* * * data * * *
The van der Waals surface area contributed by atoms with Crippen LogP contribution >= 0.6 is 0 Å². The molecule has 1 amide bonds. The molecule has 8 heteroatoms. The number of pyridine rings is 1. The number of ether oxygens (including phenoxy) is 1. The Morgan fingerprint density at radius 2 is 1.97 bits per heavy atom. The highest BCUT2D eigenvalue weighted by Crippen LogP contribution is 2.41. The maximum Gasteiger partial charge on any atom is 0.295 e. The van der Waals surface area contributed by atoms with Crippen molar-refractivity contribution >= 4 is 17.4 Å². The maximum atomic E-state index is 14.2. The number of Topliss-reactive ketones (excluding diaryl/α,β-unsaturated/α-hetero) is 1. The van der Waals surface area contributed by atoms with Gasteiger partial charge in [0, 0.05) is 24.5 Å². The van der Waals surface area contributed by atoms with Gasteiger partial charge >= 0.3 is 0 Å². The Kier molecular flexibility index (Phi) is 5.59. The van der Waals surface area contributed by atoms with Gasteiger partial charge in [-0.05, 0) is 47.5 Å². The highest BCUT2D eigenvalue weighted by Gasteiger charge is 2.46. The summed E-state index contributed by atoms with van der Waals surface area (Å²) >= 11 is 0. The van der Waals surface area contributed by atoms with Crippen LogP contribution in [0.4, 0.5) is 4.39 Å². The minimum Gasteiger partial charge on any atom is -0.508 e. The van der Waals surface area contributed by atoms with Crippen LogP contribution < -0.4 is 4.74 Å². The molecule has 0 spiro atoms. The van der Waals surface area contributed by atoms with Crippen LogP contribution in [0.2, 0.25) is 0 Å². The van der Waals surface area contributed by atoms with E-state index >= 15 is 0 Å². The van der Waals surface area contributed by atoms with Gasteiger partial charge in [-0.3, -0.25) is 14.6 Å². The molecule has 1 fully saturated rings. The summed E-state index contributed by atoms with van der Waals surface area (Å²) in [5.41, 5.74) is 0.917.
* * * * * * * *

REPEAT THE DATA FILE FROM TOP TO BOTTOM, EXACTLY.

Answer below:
The van der Waals surface area contributed by atoms with Crippen LogP contribution >= 0.6 is 0 Å². The molecule has 1 amide bonds. The molecule has 8 heteroatoms. The number of pyridine rings is 1. The number of ether oxygens (including phenoxy) is 1. The Morgan fingerprint density at radius 2 is 1.97 bits per heavy atom. The highest BCUT2D eigenvalue weighted by Crippen LogP contribution is 2.41. The maximum Gasteiger partial charge on any atom is 0.295 e. The van der Waals surface area contributed by atoms with Crippen molar-refractivity contribution >= 4 is 17.4 Å². The maximum atomic E-state index is 14.2. The number of Topliss-reactive ketones (excluding diaryl/α,β-unsaturated/α-hetero) is 1. The van der Waals surface area contributed by atoms with Gasteiger partial charge in [0, 0.05) is 24.5 Å². The van der Waals surface area contributed by atoms with Gasteiger partial charge >= 0.3 is 0 Å². The Kier molecular flexibility index (Phi) is 5.59. The van der Waals surface area contributed by atoms with Gasteiger partial charge in [-0.05, 0) is 47.5 Å². The highest BCUT2D eigenvalue weighted by Gasteiger charge is 2.46. The summed E-state index contributed by atoms with van der Waals surface area (Å²) >= 11 is 0. The van der Waals surface area contributed by atoms with Crippen LogP contribution in [0.4, 0.5) is 4.39 Å². The minimum Gasteiger partial charge on any atom is -0.508 e. The van der Waals surface area contributed by atoms with Crippen LogP contribution < -0.4 is 4.74 Å². The molecule has 0 spiro atoms. The van der Waals surface area contributed by atoms with Crippen LogP contribution in [0.2, 0.25) is 0 Å². The van der Waals surface area contributed by atoms with E-state index >= 15 is 0 Å². The van der Waals surface area contributed by atoms with Gasteiger partial charge in [-0.3, -0.25) is 14.6 Å². The molecule has 1 fully saturated rings. The summed E-state index contributed by atoms with van der Waals surface area (Å²) in [5.41, 5.74) is 0.917.